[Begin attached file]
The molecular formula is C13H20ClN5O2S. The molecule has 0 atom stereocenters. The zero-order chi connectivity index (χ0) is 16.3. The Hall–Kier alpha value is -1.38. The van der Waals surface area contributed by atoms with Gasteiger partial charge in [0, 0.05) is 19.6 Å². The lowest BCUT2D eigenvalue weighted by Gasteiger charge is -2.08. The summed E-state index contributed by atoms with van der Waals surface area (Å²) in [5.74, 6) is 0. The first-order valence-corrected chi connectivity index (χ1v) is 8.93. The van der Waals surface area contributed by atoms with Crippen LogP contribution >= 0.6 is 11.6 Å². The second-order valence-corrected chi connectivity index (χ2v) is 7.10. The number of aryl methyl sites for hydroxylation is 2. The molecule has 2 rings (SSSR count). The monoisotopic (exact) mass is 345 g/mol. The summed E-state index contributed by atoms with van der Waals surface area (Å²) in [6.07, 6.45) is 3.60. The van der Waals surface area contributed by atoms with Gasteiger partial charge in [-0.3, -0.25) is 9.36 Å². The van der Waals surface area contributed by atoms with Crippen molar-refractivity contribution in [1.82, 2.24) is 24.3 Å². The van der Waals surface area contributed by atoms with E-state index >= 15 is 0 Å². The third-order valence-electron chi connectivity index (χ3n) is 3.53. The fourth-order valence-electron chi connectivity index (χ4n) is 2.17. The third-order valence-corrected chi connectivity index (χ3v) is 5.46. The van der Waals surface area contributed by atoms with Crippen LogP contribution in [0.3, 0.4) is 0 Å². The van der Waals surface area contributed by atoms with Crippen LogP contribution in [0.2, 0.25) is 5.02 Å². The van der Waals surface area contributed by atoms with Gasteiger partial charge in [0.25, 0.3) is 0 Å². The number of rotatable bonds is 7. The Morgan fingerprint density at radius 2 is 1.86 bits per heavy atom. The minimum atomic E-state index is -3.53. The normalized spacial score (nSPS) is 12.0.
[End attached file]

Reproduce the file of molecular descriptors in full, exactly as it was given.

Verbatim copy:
The molecular formula is C13H20ClN5O2S. The molecule has 0 atom stereocenters. The zero-order chi connectivity index (χ0) is 16.3. The Hall–Kier alpha value is -1.38. The van der Waals surface area contributed by atoms with Gasteiger partial charge in [0, 0.05) is 19.6 Å². The lowest BCUT2D eigenvalue weighted by Gasteiger charge is -2.08. The summed E-state index contributed by atoms with van der Waals surface area (Å²) in [5.74, 6) is 0. The first-order valence-corrected chi connectivity index (χ1v) is 8.93. The van der Waals surface area contributed by atoms with Crippen LogP contribution >= 0.6 is 11.6 Å². The second-order valence-corrected chi connectivity index (χ2v) is 7.10. The number of aryl methyl sites for hydroxylation is 2. The molecule has 2 rings (SSSR count). The monoisotopic (exact) mass is 345 g/mol. The summed E-state index contributed by atoms with van der Waals surface area (Å²) in [6.07, 6.45) is 3.60. The van der Waals surface area contributed by atoms with Gasteiger partial charge in [-0.3, -0.25) is 9.36 Å². The van der Waals surface area contributed by atoms with Crippen molar-refractivity contribution in [1.82, 2.24) is 24.3 Å². The van der Waals surface area contributed by atoms with E-state index >= 15 is 0 Å². The third-order valence-electron chi connectivity index (χ3n) is 3.53. The fourth-order valence-electron chi connectivity index (χ4n) is 2.17. The third-order valence-corrected chi connectivity index (χ3v) is 5.46. The van der Waals surface area contributed by atoms with Crippen LogP contribution in [0.3, 0.4) is 0 Å². The van der Waals surface area contributed by atoms with Crippen LogP contribution in [0.2, 0.25) is 5.02 Å². The van der Waals surface area contributed by atoms with Gasteiger partial charge in [0.25, 0.3) is 0 Å². The number of rotatable bonds is 7. The Morgan fingerprint density at radius 2 is 1.86 bits per heavy atom. The minimum atomic E-state index is -3.53. The normalized spacial score (nSPS) is 12.0.